Arthur X. Carson, Plaintiff-appellant, v. Gary L. Johnson, Director, Texas Department of Criminaljustice, Institutional Division, Defendant-appellee, 112 F.3d 818 (5th Cir. 1997)

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US Court of Appeals for the Fifth Circuit - 112 F.3d 818 (5th Cir. 1997) May 15, 1997. Rehearing Denied June 16, 1997

Arthur X. Carson, New Boston, TX, pro se.

Appeal from the United States District Court for the Eastern District of Texas.

Before SMITH, BARKSDALE and BENAVIDES, Circuit Judges.

JERRY E. SMITH, Circuit Judge:


Texas state prisoner # 517349, Arthur Carson, proceeding pro se and in forma pauperis ("IFP"), appeals the construction of his habeas corpus petition as a 42 U.S.C. § 1983 suit, its dismissal, sanctions imposed upon him, and an order barring him from filing further actions IFP. Concluding that his petition is properly characterized as a § 1983 suit and that he is barred from proceeding IFP by 28 U.S.C. § 1915(g), we dismiss the appeal.

Carson alleges that he was placed in administrative segregation on the basis of his criminal conviction and his previous disciplinary offenses. He further states that the parole board will not grant parole to prisoners in administrative segregation. Finally, he claims that his placement is not reviewed as often as prison policy requires.

Carson filed in the district court for a writ of habeas corpus, contending that his placement in administrative segregation violates the Double Jeopardy and Ex Post Facto Clauses of the Constitution. The district court, adopting the recommendation of the magistrate judge, held that Carson's complaint was properly characterized as a civil rights suit under 42 U.S.C. § 1983 and dismissed it as frivolous under 28 U.S.C. § 1915(e) (2) (B) (i).1  The court then sanctioned Carson $250 for his frequent filing of frivolous complaints and barred him from further filings under 28 U.S.C. § 1915(g).

The district court granted Carson leave to proceed IFP on appeal. Pursuant to Jackson v. Stinnett, 102 F.3d 132, 136-37 (5th Cir. 1996), Carson has paid the partial filing fees required by 28 U.S.C. § 1915(a)-(b), as amended by the PLRA.

Section 804(c) of the PLRA added § 1915(g), which prohibits a prisoner from proceeding IFP if he has had three actions or appeals dismissed for frivolousness, maliciousness, or failure to state a claim. See Adepegba v. Hammons, 103 F.3d 383, 385 (5th Cir. 1996). This provision often is referred to as the " 'three strikes' provision." Id. It states:In no event shall a prisoner bring a civil action or appeal a judgment in a civil action or proceeding under this section if the prisoner has, on 3 or more prior occasions, while incarcerated or detained in any facility, brought an action or appeal in a court of the United States that was dismissed on the grounds that it is frivolous, malicious, or fails to state a claim upon which relief may be granted, unless the prisoner is under imminent danger of serious physical injury.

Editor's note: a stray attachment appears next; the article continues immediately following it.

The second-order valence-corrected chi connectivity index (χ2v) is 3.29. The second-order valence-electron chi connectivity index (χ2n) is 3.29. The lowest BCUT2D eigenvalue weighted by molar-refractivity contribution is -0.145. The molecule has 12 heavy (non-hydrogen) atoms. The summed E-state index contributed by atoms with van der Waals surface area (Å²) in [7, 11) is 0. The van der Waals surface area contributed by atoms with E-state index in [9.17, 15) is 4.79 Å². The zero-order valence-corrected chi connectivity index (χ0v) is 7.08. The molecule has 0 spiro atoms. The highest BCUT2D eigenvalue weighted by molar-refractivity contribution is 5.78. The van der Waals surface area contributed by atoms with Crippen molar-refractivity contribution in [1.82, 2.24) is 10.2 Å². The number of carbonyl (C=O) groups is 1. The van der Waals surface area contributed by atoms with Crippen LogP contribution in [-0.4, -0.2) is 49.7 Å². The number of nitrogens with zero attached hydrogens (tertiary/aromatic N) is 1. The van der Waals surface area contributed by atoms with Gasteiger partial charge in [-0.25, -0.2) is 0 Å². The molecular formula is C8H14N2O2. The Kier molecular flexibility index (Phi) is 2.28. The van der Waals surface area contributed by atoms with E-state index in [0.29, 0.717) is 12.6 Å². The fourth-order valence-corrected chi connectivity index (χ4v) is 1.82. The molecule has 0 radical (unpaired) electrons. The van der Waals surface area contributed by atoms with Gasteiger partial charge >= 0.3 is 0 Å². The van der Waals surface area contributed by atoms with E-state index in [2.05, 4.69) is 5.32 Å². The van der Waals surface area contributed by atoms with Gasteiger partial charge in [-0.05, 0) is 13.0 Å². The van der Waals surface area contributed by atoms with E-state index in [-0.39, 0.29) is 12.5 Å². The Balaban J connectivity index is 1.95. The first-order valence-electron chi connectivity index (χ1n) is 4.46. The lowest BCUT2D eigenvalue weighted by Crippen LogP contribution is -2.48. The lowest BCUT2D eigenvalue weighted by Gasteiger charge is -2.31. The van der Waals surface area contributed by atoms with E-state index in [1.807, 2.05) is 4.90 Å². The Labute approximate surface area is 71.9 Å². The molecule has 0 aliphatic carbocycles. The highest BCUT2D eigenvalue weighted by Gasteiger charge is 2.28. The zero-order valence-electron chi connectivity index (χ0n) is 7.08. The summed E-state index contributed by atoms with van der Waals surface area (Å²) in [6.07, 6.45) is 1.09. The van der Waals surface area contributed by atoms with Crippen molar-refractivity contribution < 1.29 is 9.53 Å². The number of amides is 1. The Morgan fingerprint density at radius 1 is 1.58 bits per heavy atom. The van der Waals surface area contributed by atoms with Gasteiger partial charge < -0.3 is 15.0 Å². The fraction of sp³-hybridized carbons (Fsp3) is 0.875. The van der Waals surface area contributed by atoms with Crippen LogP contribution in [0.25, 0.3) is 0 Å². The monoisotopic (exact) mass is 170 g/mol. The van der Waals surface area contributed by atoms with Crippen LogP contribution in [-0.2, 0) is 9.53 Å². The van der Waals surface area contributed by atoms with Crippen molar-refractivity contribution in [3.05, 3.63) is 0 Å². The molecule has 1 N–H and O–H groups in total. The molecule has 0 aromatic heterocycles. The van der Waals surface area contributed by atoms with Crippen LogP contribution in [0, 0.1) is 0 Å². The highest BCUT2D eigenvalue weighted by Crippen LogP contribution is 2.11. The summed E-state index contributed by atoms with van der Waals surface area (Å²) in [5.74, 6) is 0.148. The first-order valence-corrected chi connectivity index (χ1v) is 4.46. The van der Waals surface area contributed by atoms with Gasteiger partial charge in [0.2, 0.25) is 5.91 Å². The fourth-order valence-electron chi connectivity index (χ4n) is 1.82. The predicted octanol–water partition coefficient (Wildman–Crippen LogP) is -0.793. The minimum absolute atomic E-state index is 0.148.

In considering the effect of the "three strikes" provision, we first must determine whether Carson's action falls under the PLRA's definition of "a civil action or proceeding." This requires us to determine (1) whether the PLRA applies to a habeas petition under 28 U.S.C. § 2254 and (2) whether Carson's action is properly characterized as a habeas petition or a § 1983 suit.

The PLRA requirements do not apply to habeas actions under 28 U.S.C. § 2255. See United States v. Cole, 101 F.3d 1076, 1077 (5th Cir. 1996). We gave three reasons for this conclusion. First, "habeas proceedings are often determined to be outside the reach of the phrase 'civil action.' " Id. (quoting Santana v. United States, 98 F.3d 752, 754-55 (3d Cir. 1996)) (some internal quotations marks omitted).

Second, we noted that Title I of the Antiterrorism and Effective Death Penalty Act ("AEDPA") of 1996, §§ 101-108, Pub. L. No. 104-132, 110 Stat. 1214, 1217-26 (1996) (to be codified at 28 U.S.C. § 2244-2266; Fed. R. App. P. 22), which became effective two days before the PLRA did, contained separate procedures for addressing abuses of the habeas process. We held that this fact strongly suggests that Congress did not intend the PLRA to apply to habeas petitions. See Cole, 101 F.3d at 1077 (quoting Reyes v. Keane, 90 F.3d 676, 678 (2d Cir. 1996)).

Finally, we recognized that applying the three strikes provision to habeas petitions "would be contrary to a long tradition of ready access of prisoners to federal habeas corpus...." Id. (quoting Martin v. United States, 96 F.3d 853, 855-56 (7th Cir. 1996)) (internal quotation marks omitted). We were reluctant to find that Congress intended to end this longstanding tradition absent more certain language.

All of these rationales apply with equal, if not greater, force to 28 U.S.C. § 2254 petitions, which often are considered something different from traditional civil actions. The AEDPA's new procedures apply to habeas petitions reviewing state convictions as well as those reviewing federal convictions. The tradition of ready access to federal habeas relief is well-established for state prisoners. Therefore, we conclude that the new PLRA requirements do not apply to habeas petitions under § 2254.